Search anything and hit enter
  • Teams
  • Members
  • Projects
  • Events
  • Calls
  • Jobs
  • publications
  • Software
  • Tools
  • Network
  • Equipment

A little guide for advanced search:

  • Tip 1. You can use quotes "" to search for an exact expression.
    Example: "cell division"
  • Tip 2. You can use + symbol to restrict results containing all words.
    Example: +cell +stem
  • Tip 3. You can use + and - symbols to force inclusion or exclusion of specific words.
    Example: +cell -stem
e.g. searching for members in projects tagged cancer
Search for
Count
IN
OUT
Content 1
  • member
  • team
  • department
  • center
  • program_project
  • nrc
  • whocc
  • project
  • software
  • tool
  • patent
  • Administrative Staff
  • Assistant Professor
  • Associate Professor
  • Clinical Research Assistant
  • Full Professor
  • Graduate Student
  • Lab assistant
  • Non-permanent Researcher
  • Permanent Researcher
  • Pharmacist
  • PhD Student
  • Physician
  • Post-doc
  • Project Manager
  • Research Associate
  • Research Engineer
  • Retired scientist
  • Technician
  • Undergraduate Student
  • Veterinary
  • Visiting Scientist
  • Deputy Director of Center
  • Deputy Director of Department
  • Deputy Director of National Reference Center
  • Deputy Head of Facility
  • Director of Center
  • Director of Department
  • Director of Institute
  • Director of National Reference Center
  • Group Leader
  • Head of Facility
  • Head of Operations
  • Head of Structure
  • Honorary President of the Departement
  • Labex Coordinator
Content 2
  • member
  • team
  • department
  • center
  • program_project
  • nrc
  • whocc
  • project
  • software
  • tool
  • patent
  • Administrative Staff
  • Assistant Professor
  • Associate Professor
  • Clinical Research Assistant
  • Full Professor
  • Graduate Student
  • Lab assistant
  • Non-permanent Researcher
  • Permanent Researcher
  • Pharmacist
  • PhD Student
  • Physician
  • Post-doc
  • Project Manager
  • Research Associate
  • Research Engineer
  • Retired scientist
  • Technician
  • Undergraduate Student
  • Veterinary
  • Visiting Scientist
  • Deputy Director of Center
  • Deputy Director of Department
  • Deputy Director of National Reference Center
  • Deputy Head of Facility
  • Director of Center
  • Director of Department
  • Director of Institute
  • Director of National Reference Center
  • Group Leader
  • Head of Facility
  • Head of Operations
  • Head of Structure
  • Honorary President of the Departement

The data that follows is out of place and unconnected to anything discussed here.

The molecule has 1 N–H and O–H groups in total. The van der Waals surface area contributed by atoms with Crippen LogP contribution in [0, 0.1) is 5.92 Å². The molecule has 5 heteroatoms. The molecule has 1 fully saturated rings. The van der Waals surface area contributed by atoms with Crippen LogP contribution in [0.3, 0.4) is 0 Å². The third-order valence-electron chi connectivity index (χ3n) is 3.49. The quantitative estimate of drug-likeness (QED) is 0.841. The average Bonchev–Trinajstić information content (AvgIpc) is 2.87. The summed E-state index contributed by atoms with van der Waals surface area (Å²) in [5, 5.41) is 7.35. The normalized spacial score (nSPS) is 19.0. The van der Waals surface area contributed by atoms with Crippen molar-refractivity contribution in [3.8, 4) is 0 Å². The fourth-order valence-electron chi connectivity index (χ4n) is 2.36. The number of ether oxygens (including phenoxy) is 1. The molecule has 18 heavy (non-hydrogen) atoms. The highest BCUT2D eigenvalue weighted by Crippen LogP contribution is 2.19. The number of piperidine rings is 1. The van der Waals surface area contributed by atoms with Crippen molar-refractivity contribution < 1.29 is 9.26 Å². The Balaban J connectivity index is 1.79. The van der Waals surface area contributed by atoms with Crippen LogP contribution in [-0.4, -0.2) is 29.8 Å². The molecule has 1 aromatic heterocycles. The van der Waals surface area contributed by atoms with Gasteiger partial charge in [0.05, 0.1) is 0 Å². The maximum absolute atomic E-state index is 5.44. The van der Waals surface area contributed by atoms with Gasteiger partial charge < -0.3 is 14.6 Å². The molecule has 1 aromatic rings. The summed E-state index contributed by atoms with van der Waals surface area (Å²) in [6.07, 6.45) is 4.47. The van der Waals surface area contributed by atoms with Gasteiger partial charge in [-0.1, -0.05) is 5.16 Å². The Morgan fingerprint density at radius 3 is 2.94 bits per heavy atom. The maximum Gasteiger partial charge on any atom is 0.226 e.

• Labex Coordinator
Search
Go back
Scroll to top
Share
© Research
Publication : Journal of molecular biology

DNA recognition by the brinker repressor–an extreme case of coupling between binding and folding

Scientific Fields
Diseases
Organisms
Applications
Technique

Published in Journal of molecular biology - 07 Jul 2006

Cordier F, Hartmann B, Rogowski M, Affolter M, Grzesiek S

Link to Pubmed [PMID] – 16876822

J. Mol. Biol. 2006 Aug;361(4):659-72

The Brinker (Brk) nuclear repressor is a major element of the Drosophila Decapentaplegic morphogen signaling pathway. Its N-terminal part has weak homology to the Antennapedia homeodomain and binds to GC-rich DNA sequences. We have investigated the conformation and dynamics of the N-terminal 101 amino acid residues of Brk in the absence and in the presence of cognate DNA by solution NMR spectroscopy. In the absence of DNA, Brk is unfolded and highly flexible throughout the entire backbone. Addition of cognate DNA induces the formation of a well-folded structure for residues R46 to R95. This structure consists of four helices forming a helix-turn-helix motif that differs from homeodomains, but has similarities to the Tc3 transposase, the Pax-6 Paired domain, and the human centromere-binding protein. The GC-rich DNA recognition can be explained by specific major groove hydrogen bonds from the N-terminal end of helix alpha3. The transition from a highly flexible, completely unfolded conformation in the absence of DNA to a well-formed structure in the complex presents a very extreme case of the “coupling of binding and folding” phenomenon.

https://www.ncbi.nlm.nih.gov/pubmed/16876822